Projects per year
Background: Heart failure (HF) and diabetes (DM) are a lethal combination. The current armamentarium of anti-diabetic agents has been shown to be less efficacious and sometimes even harmful in diabetic patients with concomitant cardiovascular disease, especially HF. Sodium glucose linked co-transporter type 2 (SGLT2) inhibitors are a new class of anti-diabetic agent that has shown potentially beneficial cardiovascular effects such as pre-load and after load reduction through osmotic diuresis, blood pressure reduction, reduced arterial stiffness and weight loss. This has been supported by the recently published EMPA-REG trial which showed a striking 38 and 35 % reduction in cardiovascular death and HF hospitalisation respectively.
Methods: The REFORM trial is a novel, phase IV randomised, double blind, placebo controlled clinical trial that has been ongoing since March 2015. It is designed specifically to test the safety and efficacy of the SLGT2 inhibitor, dapagliflozin, on diabetic patients with known HF. We utilise cardiac-MRI, cardio-pulmonary exercise testing, body composition analysis and other tests to quantify the cardiovascular and systemic effects of dapagliflozin 10 mg once daily against standard of care over a 1 year observation period. The primary outcome is to detect the change in left ventricular (LV) end systolic and LV end diastolic volumes. The secondary outcome measures include LV ejection fraction, LV mass index, exercise tolerance, fluid status, quality of life measures and others.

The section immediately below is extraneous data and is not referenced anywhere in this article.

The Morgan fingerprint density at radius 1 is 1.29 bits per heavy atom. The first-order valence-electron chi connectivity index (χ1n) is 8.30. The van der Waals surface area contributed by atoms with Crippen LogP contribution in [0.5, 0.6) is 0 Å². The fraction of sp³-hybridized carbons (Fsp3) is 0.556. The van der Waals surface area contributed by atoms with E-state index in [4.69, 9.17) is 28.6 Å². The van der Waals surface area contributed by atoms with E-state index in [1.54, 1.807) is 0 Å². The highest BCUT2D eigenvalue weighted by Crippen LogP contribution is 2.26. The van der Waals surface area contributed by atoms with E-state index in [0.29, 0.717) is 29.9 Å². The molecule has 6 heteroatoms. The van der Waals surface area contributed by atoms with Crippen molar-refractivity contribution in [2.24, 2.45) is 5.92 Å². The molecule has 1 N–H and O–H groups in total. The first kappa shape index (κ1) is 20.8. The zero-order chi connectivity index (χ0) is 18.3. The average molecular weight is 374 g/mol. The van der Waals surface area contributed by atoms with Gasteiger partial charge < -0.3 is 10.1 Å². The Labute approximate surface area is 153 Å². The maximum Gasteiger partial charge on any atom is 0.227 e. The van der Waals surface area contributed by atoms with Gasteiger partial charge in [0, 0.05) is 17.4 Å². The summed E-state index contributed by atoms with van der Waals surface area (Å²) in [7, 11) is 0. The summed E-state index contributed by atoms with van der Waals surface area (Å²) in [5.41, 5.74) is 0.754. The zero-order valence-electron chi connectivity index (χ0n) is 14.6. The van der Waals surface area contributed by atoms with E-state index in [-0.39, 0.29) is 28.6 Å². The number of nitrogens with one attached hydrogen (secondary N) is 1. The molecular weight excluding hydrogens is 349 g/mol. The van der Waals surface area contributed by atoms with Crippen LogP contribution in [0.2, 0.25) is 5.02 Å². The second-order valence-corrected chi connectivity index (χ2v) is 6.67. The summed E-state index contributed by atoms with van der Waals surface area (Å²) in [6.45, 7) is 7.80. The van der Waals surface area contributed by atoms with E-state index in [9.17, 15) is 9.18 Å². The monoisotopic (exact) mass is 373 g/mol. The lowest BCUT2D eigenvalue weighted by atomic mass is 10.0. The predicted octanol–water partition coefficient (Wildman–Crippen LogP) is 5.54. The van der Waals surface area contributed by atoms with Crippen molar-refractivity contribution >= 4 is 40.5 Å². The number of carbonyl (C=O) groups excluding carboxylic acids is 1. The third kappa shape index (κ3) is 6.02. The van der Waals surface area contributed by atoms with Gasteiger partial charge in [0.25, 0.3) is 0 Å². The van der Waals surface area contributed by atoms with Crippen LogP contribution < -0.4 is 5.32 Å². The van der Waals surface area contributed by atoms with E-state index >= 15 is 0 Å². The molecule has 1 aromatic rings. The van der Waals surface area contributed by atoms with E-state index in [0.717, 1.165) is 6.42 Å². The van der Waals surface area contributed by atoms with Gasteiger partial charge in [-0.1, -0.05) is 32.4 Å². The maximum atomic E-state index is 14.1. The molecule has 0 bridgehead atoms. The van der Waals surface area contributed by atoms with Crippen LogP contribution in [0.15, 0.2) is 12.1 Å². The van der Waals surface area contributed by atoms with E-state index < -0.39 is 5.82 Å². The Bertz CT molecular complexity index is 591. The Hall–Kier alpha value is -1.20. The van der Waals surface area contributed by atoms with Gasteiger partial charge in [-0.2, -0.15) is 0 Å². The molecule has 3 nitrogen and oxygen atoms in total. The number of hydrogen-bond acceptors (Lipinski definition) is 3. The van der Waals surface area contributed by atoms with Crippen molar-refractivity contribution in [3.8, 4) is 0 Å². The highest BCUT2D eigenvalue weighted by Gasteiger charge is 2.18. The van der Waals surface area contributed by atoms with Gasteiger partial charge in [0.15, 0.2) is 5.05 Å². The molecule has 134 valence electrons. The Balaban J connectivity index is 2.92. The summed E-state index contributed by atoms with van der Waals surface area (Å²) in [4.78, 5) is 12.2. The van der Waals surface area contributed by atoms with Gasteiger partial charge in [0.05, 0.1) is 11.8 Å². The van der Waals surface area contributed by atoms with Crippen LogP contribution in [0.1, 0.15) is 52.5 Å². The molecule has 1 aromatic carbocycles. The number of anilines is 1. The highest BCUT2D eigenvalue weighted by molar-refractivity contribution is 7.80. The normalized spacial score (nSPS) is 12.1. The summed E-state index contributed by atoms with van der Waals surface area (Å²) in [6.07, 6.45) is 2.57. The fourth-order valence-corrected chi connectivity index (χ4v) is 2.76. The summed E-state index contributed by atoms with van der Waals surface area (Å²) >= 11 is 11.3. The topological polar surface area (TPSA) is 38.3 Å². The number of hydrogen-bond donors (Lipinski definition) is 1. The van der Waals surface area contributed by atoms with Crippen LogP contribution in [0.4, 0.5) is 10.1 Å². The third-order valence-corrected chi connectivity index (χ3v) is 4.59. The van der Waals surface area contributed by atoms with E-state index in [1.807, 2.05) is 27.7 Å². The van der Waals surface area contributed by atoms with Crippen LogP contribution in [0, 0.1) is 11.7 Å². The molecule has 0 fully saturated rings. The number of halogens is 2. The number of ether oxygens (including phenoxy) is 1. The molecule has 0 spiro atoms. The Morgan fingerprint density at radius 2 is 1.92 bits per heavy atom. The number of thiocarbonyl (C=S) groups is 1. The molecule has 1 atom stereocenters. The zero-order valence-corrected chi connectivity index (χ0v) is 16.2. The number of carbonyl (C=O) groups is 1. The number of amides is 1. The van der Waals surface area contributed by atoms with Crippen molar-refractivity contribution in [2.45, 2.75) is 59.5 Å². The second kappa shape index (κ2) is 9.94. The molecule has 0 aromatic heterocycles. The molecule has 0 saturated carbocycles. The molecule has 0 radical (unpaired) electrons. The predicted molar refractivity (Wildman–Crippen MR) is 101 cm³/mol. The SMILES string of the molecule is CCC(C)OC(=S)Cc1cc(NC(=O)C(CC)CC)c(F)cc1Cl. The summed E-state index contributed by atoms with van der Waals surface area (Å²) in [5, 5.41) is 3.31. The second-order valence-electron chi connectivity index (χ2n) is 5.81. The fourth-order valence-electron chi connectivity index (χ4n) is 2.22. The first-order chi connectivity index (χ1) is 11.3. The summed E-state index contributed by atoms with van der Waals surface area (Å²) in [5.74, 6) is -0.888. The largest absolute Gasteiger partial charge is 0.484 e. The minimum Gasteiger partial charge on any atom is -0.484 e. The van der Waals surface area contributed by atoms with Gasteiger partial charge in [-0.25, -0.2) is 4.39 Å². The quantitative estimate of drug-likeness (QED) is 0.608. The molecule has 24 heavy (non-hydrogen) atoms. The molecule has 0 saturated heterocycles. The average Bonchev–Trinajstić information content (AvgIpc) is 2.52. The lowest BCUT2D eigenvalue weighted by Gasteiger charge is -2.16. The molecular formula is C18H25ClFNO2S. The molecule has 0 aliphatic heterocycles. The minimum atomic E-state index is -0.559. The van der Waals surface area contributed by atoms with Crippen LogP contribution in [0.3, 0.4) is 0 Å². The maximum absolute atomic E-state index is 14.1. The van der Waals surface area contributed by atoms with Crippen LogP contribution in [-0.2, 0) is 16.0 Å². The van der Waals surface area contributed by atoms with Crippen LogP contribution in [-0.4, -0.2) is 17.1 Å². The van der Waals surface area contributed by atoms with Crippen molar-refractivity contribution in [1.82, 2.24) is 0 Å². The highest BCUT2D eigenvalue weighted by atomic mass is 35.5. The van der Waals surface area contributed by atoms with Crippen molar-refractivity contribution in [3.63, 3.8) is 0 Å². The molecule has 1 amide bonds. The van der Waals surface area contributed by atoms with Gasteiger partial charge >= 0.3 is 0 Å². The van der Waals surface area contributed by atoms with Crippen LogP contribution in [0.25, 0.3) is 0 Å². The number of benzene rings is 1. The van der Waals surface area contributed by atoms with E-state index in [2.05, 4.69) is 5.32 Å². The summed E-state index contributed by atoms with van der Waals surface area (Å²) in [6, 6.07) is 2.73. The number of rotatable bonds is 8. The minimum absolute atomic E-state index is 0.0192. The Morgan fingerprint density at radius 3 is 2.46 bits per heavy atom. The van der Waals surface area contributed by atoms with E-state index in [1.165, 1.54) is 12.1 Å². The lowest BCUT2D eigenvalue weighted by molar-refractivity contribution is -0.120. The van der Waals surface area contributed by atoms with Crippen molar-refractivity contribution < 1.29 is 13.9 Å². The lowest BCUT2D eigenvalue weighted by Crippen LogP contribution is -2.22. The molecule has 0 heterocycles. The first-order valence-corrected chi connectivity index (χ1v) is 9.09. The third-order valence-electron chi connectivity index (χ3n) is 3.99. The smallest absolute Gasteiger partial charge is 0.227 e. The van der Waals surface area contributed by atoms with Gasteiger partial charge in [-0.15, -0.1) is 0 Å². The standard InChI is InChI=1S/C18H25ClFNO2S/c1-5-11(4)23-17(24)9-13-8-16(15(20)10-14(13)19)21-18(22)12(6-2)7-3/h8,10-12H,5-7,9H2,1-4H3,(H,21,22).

Conclusions: This trial will be able to determine if SGLT2 inhibitor therapy produces potentially beneficial effects in patients with DM and HF, thereby replacing current medications as the drug of choice when treating patients with both DM and HF. Trial registration Clinical Trials.gov: NCT02397421. Registered 12th March 2015.
- Cardiac MRI
- Cardiopulmonary exercise testing
- Heart failure
- Mechanistic trial
- SGLT2 inhibitor
Moving Towards a New Personalised Medicine Approach to Primary Prevention in Diabetes: The First Steps
5/08/15 → 4/09/17